Why Arsenal fans should hope their club finishes SECOND this season

The Emirates Stadium probably isn’t the nicest place to be at the moment. After seeing their team conspire to throw away the Carling Cup final, drop points at home to Sunderland in the title race before crashing out of the FA Cup and Champions League, Arsenal fans might be forgiven for wondering if their silverware drought has something to do with their new stadium.

Yet, despite the string of negative results, there remains a genuine chance that one major trophy will adorn the Gunners’ trophy cabinet before the end of May – a first trophy since the FA Cup triumph of six years ago.

The cumulative efforts of the current playing staff at Arsenal over the last few seasons should certainly have been enough to land some cup success during this time, nevertheless, the series of near misses have started to take their toll on many plying their trade at the club.

I know there will be a large section of the Emirates faithful that will feel that capturing the league title this season is absolutely paramount after a campaign where there has been positive elements to build upon yet little to hang their hat on. Failure again, some might argue, would seriously undermine what they have believed in for the best part of seven years.

My argument however, is that, as hard as it may be to watch, that Arsenal fans should hope their pursuit of a first league triumph since 2004 falls by the wayside. Obviously, the idea of coming away from this season without something tangible is difficult to stomach, however I genuinely believe that one more failure will do the club a great deal of benefit in terms of pushing for top prizes next year.

Manager, Arsene Wenger, may have seen enough to appreciate that there is more than one way to skin a cat when it comes to his philosophy surrounding player acquisition and deployment. His faith in youth is admirable but this policy cannot continue indiscriminately at the expense of experienced players in crucial positions – particularly when some of the current recruits have been exposed as being short of the required standard. The approach does not need to be all or nothing.

Of course critics will point at the farce that was Birmingham’s winning goal in the Carling Cup final, as evidence of the benefits of an experienced defensive spine, but there is more to the problem than simply one error or a handful of mix-ups. The team lacks leadership, and whilst this is something that is difficult to simply catapult into a side, Arsenal have to hope that a few summer transfers of proven quality could pave the way for considerable success in coming seasons.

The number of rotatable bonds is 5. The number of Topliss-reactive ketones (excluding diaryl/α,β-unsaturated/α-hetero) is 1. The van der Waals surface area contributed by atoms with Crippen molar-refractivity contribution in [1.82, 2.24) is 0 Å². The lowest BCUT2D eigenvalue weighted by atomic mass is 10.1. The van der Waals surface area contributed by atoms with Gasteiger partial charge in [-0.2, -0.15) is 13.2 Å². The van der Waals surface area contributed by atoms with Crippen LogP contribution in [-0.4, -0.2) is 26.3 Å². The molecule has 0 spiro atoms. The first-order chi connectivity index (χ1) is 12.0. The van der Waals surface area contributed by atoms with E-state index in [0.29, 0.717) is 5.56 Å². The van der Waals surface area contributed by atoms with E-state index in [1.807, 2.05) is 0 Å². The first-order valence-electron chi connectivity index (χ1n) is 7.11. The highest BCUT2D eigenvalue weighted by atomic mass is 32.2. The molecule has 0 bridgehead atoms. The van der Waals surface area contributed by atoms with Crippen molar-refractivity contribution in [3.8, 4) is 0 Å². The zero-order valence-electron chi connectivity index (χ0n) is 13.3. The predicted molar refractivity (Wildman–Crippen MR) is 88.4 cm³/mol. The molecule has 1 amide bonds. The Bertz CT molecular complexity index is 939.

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A win in this year’s title race would cloud the issue. With Manchester United chasing glory on three fronts and with a tougher run in than their North London rivals, the concept of a first championship in seven years is impossible to ignore.

Yet, having seen the difference between moments of promise and substantial success at three distinct points this season, not to mention several others over the last few years, Arsenal fans must be starting to realise that one championship success this season would not make the squad’s long-term issues evaporate.

If Wenger needs evidence of this, he only needs to look back at very recent Premier League history. Last year’s domestic double winners, Chelsea, have experienced the perils of believing a Premier League title represents the end of a journey rather than the beginning of one.

The Blues rightly celebrated the capture of their first ever double, however, took the success as an indication that their squad was strong enough to capture further glory on all fronts this time around. Considering the comparative merits of the squads around them, it must be appreciated that last season’s competition was one of the weakest in the Premier League era. As a result, their threadbare squad continues to be exposed this term.

Arsenal’s exits from this season’s cup competitions have highlighted one particularly worrying problem. Whilst of course a number of decent performances against the division’s lesser lights are imperative for domestic glory, and the Achilles heel of Wenger’s sides in the past, there remains only one positive result against any significant foe across the whole campaign – a home win over a horribly out of form Chelsea. Defeats to Barcelona, United (twice), Tottenham, Braga, Shakhtar Donetsk and the return league fixture against the defending champions, hint at a side with major problems in games that will inevitably define their season.

Wenger has long had a reputation for being a stubborn manager when it comes to the way he handles his player evaluations and choices. As things stand, there is an increasing likelihood that he will be compelled to bring in experienced, potentially expensive squad reinforcements in the summer.

However, should the championship trophy hold pride of place in the Emirates’ trophy cabinet come the start of next term, the door would be left open to a very dangerous and potentially damaging status quo if the Frenchman takes potential success this time around as an indication of how he should construct his squad in future years.

Agree? Disagree? Have the keys to the Emirates trophy cabinet? Leave me a comment or find me on Twitter.